Benami had intended to surprise his parents with the TV, but it didn’t take them long to wonder where their son was and call him up.

So they decided to bring food and keep him company while he waited in line.

“I missed him being home,” said Benami’s mother, Edna Benami. “I was like, ‘Let’s go check on him.’”

As midnight approached, the scene grew increasingly loud and chaotic inside the mall. Excluding the Best Buy line outside, teens comprised at least 80 percent of the mall crowd, with a scattering of semi-reluctant parents in tow.

“I’m here for Amanda, my daughter,” said Gorham Resident Sheila Richardson. “She spends all Thanksgiving making a (Black Friday) plan. She’s putting the first load into the car right now.”

Stores that appeal to teens attracted the biggest crowds, including clothing store Pink and videogame seller Game Stop. Some of the other merchants didn’t seem to be doing much business at all despite the mall being packed.

“The adults will come out tomorrow,” said Damian Michael, who was operating a LuLaRoe women’s clothing kiosk inside the mall with his wife, Erica Michael.

The couple said they started setting up Thursday afternoon and were planning to work a 24-hour shift until some friends come in to relieve them Friday afternoon.

“We actually got a hotel room right across the street, so that makes it easy for us,” Damian Michael said. “We’re here through Sunday, so we’re hoping for a good weekend overall.”

Prakash Sethia of Scarborough was pulling double duty inside the mall, manning two adjacent kiosks simultaneously. Given the high concentration of teens at midnight, he wasn’t expecting many sales from his kiosk of handmade jewelry boxes, candle stands, copper cups and other products imported from India.

Luckily, Sethia’s other booth was packed with all manner of toys, including remote-controlled cars, helicopter drones and other high-tech gadgets.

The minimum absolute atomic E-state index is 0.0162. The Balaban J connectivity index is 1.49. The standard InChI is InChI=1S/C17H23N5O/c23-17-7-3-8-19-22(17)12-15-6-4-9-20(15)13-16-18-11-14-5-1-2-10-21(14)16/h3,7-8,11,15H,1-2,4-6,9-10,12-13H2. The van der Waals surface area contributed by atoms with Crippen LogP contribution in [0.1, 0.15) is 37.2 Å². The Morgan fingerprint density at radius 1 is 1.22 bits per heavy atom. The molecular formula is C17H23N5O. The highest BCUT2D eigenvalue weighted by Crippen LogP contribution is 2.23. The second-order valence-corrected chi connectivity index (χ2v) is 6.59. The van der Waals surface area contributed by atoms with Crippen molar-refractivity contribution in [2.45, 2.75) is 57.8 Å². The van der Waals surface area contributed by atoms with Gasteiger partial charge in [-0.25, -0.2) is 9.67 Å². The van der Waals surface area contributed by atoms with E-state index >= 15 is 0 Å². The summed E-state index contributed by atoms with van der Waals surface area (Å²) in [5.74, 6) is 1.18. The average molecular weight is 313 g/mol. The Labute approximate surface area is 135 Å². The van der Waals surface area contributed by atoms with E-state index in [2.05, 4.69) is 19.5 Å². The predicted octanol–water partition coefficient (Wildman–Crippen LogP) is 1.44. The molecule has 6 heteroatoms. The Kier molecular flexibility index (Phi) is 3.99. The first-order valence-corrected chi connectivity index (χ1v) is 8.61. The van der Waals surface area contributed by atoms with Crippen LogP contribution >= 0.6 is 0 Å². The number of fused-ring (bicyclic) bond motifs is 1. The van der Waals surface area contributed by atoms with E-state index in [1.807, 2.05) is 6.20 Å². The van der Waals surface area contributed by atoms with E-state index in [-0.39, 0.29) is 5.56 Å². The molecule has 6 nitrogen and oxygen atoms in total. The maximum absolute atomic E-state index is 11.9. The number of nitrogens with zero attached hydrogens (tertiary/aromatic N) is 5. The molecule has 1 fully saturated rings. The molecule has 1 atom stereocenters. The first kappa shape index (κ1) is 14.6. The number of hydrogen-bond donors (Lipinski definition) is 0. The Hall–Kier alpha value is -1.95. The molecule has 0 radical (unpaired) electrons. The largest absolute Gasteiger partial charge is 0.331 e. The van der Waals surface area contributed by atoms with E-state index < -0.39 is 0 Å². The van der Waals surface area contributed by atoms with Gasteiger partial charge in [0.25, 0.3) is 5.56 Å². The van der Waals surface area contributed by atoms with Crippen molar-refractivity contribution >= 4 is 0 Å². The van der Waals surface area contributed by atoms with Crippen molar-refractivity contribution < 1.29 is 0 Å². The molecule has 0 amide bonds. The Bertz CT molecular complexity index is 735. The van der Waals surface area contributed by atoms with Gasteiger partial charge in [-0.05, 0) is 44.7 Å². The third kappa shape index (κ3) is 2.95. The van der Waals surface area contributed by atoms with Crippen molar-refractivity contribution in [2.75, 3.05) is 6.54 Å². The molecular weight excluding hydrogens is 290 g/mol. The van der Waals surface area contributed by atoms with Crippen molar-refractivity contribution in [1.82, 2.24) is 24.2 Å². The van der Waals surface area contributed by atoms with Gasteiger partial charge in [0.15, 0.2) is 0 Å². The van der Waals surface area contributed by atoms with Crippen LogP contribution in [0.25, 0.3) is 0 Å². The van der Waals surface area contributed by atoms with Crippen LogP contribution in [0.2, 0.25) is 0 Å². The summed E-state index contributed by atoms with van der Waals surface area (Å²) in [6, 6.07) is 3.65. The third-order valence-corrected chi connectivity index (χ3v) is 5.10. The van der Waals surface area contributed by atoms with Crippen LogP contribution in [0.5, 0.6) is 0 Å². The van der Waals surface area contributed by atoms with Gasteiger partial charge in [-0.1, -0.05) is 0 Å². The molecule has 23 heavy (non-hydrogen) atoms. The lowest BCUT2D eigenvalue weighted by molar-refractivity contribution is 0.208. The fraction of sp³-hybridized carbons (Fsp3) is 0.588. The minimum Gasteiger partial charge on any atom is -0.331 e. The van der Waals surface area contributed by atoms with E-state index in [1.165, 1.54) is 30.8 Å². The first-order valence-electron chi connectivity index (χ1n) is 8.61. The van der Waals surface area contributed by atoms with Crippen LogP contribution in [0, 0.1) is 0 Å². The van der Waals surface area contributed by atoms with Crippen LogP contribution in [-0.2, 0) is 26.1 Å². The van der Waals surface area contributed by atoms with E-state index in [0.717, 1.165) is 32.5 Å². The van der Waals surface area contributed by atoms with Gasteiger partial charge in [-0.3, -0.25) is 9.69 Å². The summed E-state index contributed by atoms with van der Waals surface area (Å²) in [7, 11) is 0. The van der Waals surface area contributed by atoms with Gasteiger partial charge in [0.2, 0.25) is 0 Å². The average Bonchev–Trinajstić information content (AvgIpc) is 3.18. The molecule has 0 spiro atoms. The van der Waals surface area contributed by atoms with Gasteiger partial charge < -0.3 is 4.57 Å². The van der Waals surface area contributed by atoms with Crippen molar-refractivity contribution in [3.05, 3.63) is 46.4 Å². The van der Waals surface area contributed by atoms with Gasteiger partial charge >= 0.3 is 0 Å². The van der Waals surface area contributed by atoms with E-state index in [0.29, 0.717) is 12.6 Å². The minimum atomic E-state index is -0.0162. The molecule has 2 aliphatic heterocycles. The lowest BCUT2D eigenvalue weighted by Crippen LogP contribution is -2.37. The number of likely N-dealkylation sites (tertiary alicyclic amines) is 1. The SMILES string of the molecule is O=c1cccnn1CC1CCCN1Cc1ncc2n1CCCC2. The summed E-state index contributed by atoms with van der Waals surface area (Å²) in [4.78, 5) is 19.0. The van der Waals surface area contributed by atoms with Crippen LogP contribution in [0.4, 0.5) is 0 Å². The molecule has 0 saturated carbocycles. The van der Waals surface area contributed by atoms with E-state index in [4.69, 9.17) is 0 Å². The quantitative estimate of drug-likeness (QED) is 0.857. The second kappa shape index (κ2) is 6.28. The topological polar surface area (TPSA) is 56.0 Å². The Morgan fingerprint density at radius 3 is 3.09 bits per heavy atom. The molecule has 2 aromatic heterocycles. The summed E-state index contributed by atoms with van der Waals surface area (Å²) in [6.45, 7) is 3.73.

“We’re hoping for business to really boom,” he said. “So far it’s going great.”

Some of the adult mall-goers seemed to be surveying the chaotic scene with a tinge of unease, including Oxford resident Ryan LaVerdiere, who said he was only there because a friend of his wanted to go.

“This might have been the last thing I thought I’d ever do,” he said.

When asked if there was anything in particular he was looking for at the mall, LaVerdiere replied, “Just the exit.”

Twenty miles north in Freeport’s downtown shopping district, foot traffic was lighter than at the mall but seemed to contain a higher concentration of hardcore shoppers. People of all ages were moving from store to store, many of them laden with multiple shopping bags.

“We came to Freeport because the (South) Portland mall wasn’t open yet,” said Lewiston resident Jonathan Poulin, who was there shopping with his sister, Trisha Poulin of South Portland.

Freeport is home to outdoor retailer L.L. Bean, one of the only major retailers in Maine that is exempt from the state’s “blue law” prohibiting most stores from being open on Thanksgiving. L.L. Bean is a 24/7/365 operation that never closes. About a dozen other Freeport retailers, mostly clothing and accessories stores, opened at midnight on Black Friday.

Early Friday morning, the Poulin siblings hit some clothing stores in Freeport before calling it a night.

“I have to work at like 5 a.m.,” Jonathan Poulin said.

A few hundred people line up outside of Best Buy in the Maine Mall just before midnight on Black Friday. (Brianna Soukup/Portland Press Herald)

Yousef, 5, lets out a yawn as he waits for his mother to finish shopping at Best Buy in the Maine Mall just after midnight on Black Friday. (Brianna Soukup/Portland Press Herald)

A kiosk mirror reflects Black Friday shoppers carrying their purchases at the Maine Mall early Friday morning. (Brianna Soukup/Portland Press Herald)

Shoppers enter Best Buy at the Maine Mall just after midnight on Black Friday. (Brianna Soukup/Portland Press Herald)